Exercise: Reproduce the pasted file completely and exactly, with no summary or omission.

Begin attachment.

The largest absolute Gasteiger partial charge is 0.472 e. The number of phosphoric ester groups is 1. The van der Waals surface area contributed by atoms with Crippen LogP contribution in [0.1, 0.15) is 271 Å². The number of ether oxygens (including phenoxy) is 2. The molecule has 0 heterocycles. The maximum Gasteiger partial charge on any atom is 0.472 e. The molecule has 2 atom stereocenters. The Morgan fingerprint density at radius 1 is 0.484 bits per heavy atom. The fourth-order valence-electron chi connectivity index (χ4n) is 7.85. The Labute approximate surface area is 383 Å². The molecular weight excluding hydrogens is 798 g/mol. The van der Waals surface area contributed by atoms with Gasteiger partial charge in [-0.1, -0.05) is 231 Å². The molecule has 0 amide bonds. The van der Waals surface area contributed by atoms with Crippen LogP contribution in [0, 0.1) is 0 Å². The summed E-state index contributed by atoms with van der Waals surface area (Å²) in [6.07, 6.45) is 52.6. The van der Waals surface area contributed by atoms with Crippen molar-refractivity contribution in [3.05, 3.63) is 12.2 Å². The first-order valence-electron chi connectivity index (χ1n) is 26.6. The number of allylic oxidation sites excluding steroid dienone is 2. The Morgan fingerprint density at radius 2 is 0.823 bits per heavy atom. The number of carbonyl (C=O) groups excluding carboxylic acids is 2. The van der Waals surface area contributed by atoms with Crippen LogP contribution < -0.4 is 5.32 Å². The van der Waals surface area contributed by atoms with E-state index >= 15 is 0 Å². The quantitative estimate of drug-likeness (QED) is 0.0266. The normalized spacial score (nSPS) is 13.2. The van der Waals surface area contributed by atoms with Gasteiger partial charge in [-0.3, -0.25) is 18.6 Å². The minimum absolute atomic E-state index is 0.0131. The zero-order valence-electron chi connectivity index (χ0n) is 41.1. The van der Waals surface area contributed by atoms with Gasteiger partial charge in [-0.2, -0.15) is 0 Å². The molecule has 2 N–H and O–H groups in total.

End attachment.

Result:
The largest absolute Gasteiger partial charge is 0.472 e. The number of phosphoric ester groups is 1. The van der Waals surface area contributed by atoms with Crippen LogP contribution in [0.1, 0.15) is 271 Å². The number of ether oxygens (including phenoxy) is 2. The molecule has 0 heterocycles. The maximum Gasteiger partial charge on any atom is 0.472 e. The molecule has 2 atom stereocenters. The Morgan fingerprint density at radius 1 is 0.484 bits per heavy atom. The fourth-order valence-electron chi connectivity index (χ4n) is 7.85. The Labute approximate surface area is 383 Å². The molecular weight excluding hydrogens is 798 g/mol. The van der Waals surface area contributed by atoms with Gasteiger partial charge in [-0.1, -0.05) is 231 Å². The molecule has 0 amide bonds. The van der Waals surface area contributed by atoms with Crippen LogP contribution in [0, 0.1) is 0 Å². The summed E-state index contributed by atoms with van der Waals surface area (Å²) in [6.07, 6.45) is 52.6. The van der Waals surface area contributed by atoms with Crippen molar-refractivity contribution in [3.05, 3.63) is 12.2 Å². The first-order valence-electron chi connectivity index (χ1n) is 26.6. The number of allylic oxidation sites excluding steroid dienone is 2. The Morgan fingerprint density at radius 2 is 0.823 bits per heavy atom. The number of carbonyl (C=O) groups excluding carboxylic acids is 2. The van der Waals surface area contributed by atoms with Crippen LogP contribution < -0.4 is 5.32 Å². The van der Waals surface area contributed by atoms with E-state index >= 15 is 0 Å². The quantitative estimate of drug-likeness (QED) is 0.0266. The normalized spacial score (nSPS) is 13.2. The van der Waals surface area contributed by atoms with Gasteiger partial charge in [-0.3, -0.25) is 18.6 Å². The minimum absolute atomic E-state index is 0.0131. The zero-order valence-electron chi connectivity index (χ0n) is 41.1. The van der Waals surface area contributed by atoms with Gasteiger partial charge in [-0.2, -0.15) is 0 Å². The molecule has 2 N–H and O–H groups in total.